London has seen a growth in privately owned public space – More London around City Hall (pictured) and Granary Square in King’s Cross, to give two prominent examples – and regulation needs to keep pace.
That’s the message of a new report from the Centre of London, commissioned by City Hall to help inform Sadiq Khan’s promised Public London Charter, which will set out how these hybrid spaces should be managed in the interests of their owners and their users alike.
While privately-owned public space is not a new phenomenon in London, recent developments have provoked controversy, as the report acknowledges, with some commentators criticising private ownership as an “undesirable form of privatisation”.
In many cases though, the report says, privately-owned public spaces “do not represent the privatisation of a public asset, but rather the opening to the public of what was once private and inaccessible.” It cites the Thames Path, in multiple ownership, as “one of the most popular” accessible spaces in London.
Via surveys of users, the report finds that privately-owned spaces are generally considered safe, welcoming and well-looked after, with no evidence that those users are less diverse than users of publicly-owned spaces.
However, the report did find that some areas are over-policed, with opaque rules going beyond what was required to conform with the Mayor’s draft London Plan objective that “these spaces should only have rules restricting the behaviour of the public that are considered essential for safe management of the space”.
Contentious rules included bans on taking photographs, collecting signatures or conducting surveys, cycling, skateboarding, drinking alcohol, peaceful protest and begging, as well as rough sleeping, which under Home Office guidance cannot be banned by local authorities – “needless and petty restrictions”, according to Professor Matthew Carmona of University College, cited in the report.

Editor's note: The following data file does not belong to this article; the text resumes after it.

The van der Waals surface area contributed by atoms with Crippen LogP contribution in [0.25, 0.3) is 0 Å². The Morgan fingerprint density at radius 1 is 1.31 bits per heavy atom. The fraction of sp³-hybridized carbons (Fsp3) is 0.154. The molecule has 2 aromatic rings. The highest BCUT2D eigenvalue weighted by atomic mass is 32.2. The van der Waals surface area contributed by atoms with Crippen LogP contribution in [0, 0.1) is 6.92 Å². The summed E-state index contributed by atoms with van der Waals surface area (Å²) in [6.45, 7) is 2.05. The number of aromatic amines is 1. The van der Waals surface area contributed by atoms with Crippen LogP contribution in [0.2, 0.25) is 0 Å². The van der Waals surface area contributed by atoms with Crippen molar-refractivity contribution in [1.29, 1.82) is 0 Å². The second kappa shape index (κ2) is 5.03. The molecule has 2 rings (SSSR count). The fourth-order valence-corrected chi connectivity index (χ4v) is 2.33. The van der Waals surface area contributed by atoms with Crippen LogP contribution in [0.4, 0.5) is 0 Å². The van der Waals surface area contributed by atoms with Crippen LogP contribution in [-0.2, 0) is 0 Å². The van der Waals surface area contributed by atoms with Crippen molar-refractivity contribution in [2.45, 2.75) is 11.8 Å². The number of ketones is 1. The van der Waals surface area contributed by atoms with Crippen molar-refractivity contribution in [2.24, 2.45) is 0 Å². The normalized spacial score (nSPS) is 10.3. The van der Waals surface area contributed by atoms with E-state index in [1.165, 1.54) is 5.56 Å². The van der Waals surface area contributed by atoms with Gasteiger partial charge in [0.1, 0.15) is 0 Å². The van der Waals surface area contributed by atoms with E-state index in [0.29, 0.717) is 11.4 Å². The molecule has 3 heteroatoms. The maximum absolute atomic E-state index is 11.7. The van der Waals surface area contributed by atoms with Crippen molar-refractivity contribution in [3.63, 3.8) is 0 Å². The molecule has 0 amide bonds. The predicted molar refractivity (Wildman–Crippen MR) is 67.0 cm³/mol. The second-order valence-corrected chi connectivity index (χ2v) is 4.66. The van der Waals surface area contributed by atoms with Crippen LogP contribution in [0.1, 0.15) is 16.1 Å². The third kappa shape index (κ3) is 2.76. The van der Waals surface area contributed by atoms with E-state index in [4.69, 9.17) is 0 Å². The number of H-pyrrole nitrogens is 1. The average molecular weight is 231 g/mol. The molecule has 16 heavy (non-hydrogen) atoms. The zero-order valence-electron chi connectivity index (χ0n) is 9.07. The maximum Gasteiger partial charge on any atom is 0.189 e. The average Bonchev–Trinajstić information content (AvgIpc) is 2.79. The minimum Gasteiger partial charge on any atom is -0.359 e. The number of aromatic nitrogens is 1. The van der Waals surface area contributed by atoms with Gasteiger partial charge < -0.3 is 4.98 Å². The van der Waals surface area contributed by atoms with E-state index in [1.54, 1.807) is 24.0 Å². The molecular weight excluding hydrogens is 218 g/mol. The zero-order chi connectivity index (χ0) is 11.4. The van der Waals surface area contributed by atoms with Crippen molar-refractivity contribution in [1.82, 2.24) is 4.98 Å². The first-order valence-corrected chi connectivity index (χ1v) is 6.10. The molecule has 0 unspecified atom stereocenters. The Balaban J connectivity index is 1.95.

Concerns were also reported about commercialisation – “we don’t do anything that would attract an audience that is not in keeping with our retailers,” said one landowner – private or paid-for events compromising public accessibility, and unwarranted data collection.
Councils overseeing developments have been more concerned about design than about management of new public spaces, and private management was patchy, “dependent on landowners’ resources, ethos and attitude,” the report says.
Rules restricting behaviour should be clearly publicised and be the minimum necessary for safe management, “protecting citizens’ rights to use the space as they wish without causing a nuisance to others”, the report recommends. Landowners should create opportunities for “informal stewardship”, perhaps by ground and maintenance staff rather than uniformed security.
Regulations should be subject to consultation with users as well as residents, local businesses and the local authority, and private events should not “unreasonably compromise the accessibility and enjoyment of the space for other users”.
Importantly, the report recommends that local authorities should strengthen their hand in overseeing new public space, by adopting land as a public highway or designating public rights of way where possible, and through tightly-drawn planning consents and Section 106 obligations on developers.
Commenting on the report, Professor Carmona, an early proponent of a charter of public space rights and responsibilities, said the research confirmed his own findings: “Privately owned public spaces in the city have the potential to add huge value to the lives of Londoners, but at the same time our rights as citizens need to be guaranteed. The report presents five simple means for achieving that.”
The Public London Charter is expected to be published alongside the final version of the overall London Plan, early next year.
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